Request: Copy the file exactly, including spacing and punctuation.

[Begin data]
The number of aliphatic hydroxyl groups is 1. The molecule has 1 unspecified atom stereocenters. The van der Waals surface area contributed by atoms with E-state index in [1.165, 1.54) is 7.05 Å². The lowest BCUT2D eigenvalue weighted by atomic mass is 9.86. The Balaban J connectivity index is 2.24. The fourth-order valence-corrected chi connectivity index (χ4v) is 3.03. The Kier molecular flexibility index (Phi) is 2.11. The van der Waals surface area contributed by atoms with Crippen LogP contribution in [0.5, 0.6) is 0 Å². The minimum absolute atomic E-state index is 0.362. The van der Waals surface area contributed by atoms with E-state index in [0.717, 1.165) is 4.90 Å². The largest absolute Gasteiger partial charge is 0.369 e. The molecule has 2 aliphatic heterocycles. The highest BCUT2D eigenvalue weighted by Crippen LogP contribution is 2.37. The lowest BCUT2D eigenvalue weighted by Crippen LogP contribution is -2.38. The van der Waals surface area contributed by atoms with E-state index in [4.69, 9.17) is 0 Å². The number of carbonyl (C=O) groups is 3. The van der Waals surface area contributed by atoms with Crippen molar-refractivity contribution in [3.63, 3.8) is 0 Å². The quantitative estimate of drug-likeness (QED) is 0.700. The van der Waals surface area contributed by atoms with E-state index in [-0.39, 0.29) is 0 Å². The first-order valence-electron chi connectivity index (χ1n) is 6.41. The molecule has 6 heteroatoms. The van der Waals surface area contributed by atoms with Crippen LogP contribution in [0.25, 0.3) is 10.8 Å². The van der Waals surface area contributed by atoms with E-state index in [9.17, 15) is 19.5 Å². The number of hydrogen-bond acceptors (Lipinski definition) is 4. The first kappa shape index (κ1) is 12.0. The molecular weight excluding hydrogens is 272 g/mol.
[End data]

The number of aliphatic hydroxyl groups is 1. The molecule has 1 unspecified atom stereocenters. The van der Waals surface area contributed by atoms with E-state index in [1.165, 1.54) is 7.05 Å². The lowest BCUT2D eigenvalue weighted by atomic mass is 9.86. The Balaban J connectivity index is 2.24. The fourth-order valence-corrected chi connectivity index (χ4v) is 3.03. The Kier molecular flexibility index (Phi) is 2.11. The van der Waals surface area contributed by atoms with Crippen LogP contribution in [0.5, 0.6) is 0 Å². The minimum absolute atomic E-state index is 0.362. The van der Waals surface area contributed by atoms with E-state index in [0.717, 1.165) is 4.90 Å². The largest absolute Gasteiger partial charge is 0.369 e. The molecule has 2 aliphatic heterocycles. The highest BCUT2D eigenvalue weighted by Crippen LogP contribution is 2.37. The lowest BCUT2D eigenvalue weighted by Crippen LogP contribution is -2.38. The van der Waals surface area contributed by atoms with E-state index in [4.69, 9.17) is 0 Å². The number of carbonyl (C=O) groups is 3. The van der Waals surface area contributed by atoms with Crippen molar-refractivity contribution in [3.63, 3.8) is 0 Å². The quantitative estimate of drug-likeness (QED) is 0.700. The van der Waals surface area contributed by atoms with E-state index in [-0.39, 0.29) is 0 Å². The first-order valence-electron chi connectivity index (χ1n) is 6.41. The molecule has 6 heteroatoms. The van der Waals surface area contributed by atoms with Crippen LogP contribution in [0.25, 0.3) is 10.8 Å². The van der Waals surface area contributed by atoms with E-state index in [9.17, 15) is 19.5 Å². The number of hydrogen-bond acceptors (Lipinski definition) is 4. The first kappa shape index (κ1) is 12.0. The molecular weight excluding hydrogens is 272 g/mol.